Beauty, Tradition, and Shame in Exile: A comparison of Pai Hsien-Yung’s Crystal Boys and Qiu Miaojin’s Notes of a Crocodile
The Taiwanese coming-of-age novel, Notes of a Crocodile details the love affair of anonymous lesbian Lazi, and her “beautiful” classmate Shui Ling through a disconnected series of letters, diary entries, and ramblings. Intensely intelligent yet profoundly depressed, a lot of Lazi’s disillusionment manifests not just with her turbulent understanding of gender, or her relationships with women, but instead with how all these frustrations come together in her inability to possess the beautiful.
Ten years earlier, in 1983, Pai Hsien-Yung published Crystal Boys, the first exposure modern Chinese audiences had to LGBTQ literature. The son of a prominent Kuomintang general, Pai expressed only confusion when asked about the location of his homeland: “It is not anywhere geographical. It is traditional Chinese culture.” Nostalgic and melancholic in his prose, Pai not only celebrates the past and tradition, but ties his associations with the past with that of beauty.
This thesis asks what beauty means to exile — by comparing two seminal works of LGBTQ literature, Notes of a Crocodile and Crystal Boys, I trace how beauty informs the exile’s relationship to home. Through my analysis of these two texts, I notice how beauty, with its mythicism, reverence, and physicality, stresses the distance the exile has to their home. More importantly, I examine how this distance is emphasized by the exile’s shame. Beauty, in both Notes of a Crocodile and Crystal Boys, is constantly opposed by the deep shame and monstrosity these characters feel in their nonconformity — so the question is what existence is created in a life lived so intensely in contrasts and distance?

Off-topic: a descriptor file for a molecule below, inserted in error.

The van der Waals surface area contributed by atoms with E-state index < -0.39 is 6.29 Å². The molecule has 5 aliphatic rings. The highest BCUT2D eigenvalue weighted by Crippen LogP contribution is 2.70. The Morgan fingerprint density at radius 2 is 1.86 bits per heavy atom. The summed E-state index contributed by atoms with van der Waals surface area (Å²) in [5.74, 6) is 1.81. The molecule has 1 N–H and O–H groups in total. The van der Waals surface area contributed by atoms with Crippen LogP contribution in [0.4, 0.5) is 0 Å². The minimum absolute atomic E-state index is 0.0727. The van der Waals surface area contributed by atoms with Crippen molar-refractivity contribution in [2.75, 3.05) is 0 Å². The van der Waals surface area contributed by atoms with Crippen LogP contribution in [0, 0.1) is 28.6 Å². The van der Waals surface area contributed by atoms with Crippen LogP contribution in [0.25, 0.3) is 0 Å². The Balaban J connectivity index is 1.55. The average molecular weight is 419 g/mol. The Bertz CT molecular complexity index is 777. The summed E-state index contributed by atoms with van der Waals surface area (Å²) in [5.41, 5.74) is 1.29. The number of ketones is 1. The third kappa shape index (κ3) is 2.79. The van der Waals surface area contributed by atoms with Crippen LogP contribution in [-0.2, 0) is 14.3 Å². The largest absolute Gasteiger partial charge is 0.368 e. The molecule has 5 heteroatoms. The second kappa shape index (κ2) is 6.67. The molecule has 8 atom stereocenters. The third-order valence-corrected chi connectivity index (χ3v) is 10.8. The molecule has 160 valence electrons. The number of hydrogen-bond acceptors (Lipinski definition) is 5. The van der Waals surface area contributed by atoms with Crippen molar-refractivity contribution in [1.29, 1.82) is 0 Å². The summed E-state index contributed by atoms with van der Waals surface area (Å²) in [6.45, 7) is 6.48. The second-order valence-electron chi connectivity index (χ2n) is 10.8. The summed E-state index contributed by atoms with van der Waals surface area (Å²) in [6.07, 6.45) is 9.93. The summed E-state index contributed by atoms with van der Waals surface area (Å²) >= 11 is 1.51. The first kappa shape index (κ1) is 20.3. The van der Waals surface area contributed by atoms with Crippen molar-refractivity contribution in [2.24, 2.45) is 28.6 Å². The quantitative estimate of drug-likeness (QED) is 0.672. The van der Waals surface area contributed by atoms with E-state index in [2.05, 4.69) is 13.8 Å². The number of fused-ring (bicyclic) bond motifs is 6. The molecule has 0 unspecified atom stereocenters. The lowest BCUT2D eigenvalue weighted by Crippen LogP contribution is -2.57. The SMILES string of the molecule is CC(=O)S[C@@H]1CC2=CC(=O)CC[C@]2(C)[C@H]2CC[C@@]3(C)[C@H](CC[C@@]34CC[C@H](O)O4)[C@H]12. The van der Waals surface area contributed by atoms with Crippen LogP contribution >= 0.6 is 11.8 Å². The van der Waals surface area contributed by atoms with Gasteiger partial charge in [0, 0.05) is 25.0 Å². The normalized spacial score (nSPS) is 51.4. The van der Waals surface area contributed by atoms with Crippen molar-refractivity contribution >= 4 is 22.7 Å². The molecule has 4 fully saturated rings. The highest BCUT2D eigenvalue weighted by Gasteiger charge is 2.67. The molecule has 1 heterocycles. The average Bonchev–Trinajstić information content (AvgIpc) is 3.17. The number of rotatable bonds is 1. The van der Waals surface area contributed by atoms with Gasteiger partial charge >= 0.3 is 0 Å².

Ultimately, my thesis argues that this distance between shame and beauty creates a space of fantasy for the exile, a fantasy that, in contrast to the deep tragedy of their real lives, often borderlines on the absurd, the exaggerated, and the cartoonish. Through caricature, theater, drama, and more importantly performance, the queer exile is able to pantomime the ownership of the beautiful, using the cartoon and bastardization of this beautiful form to express the alienness the exile permanently struggles with. I borrow the critical frameworks of C.T. Hsia, Eve Sedgewick, and Susan Sontag to further my argument.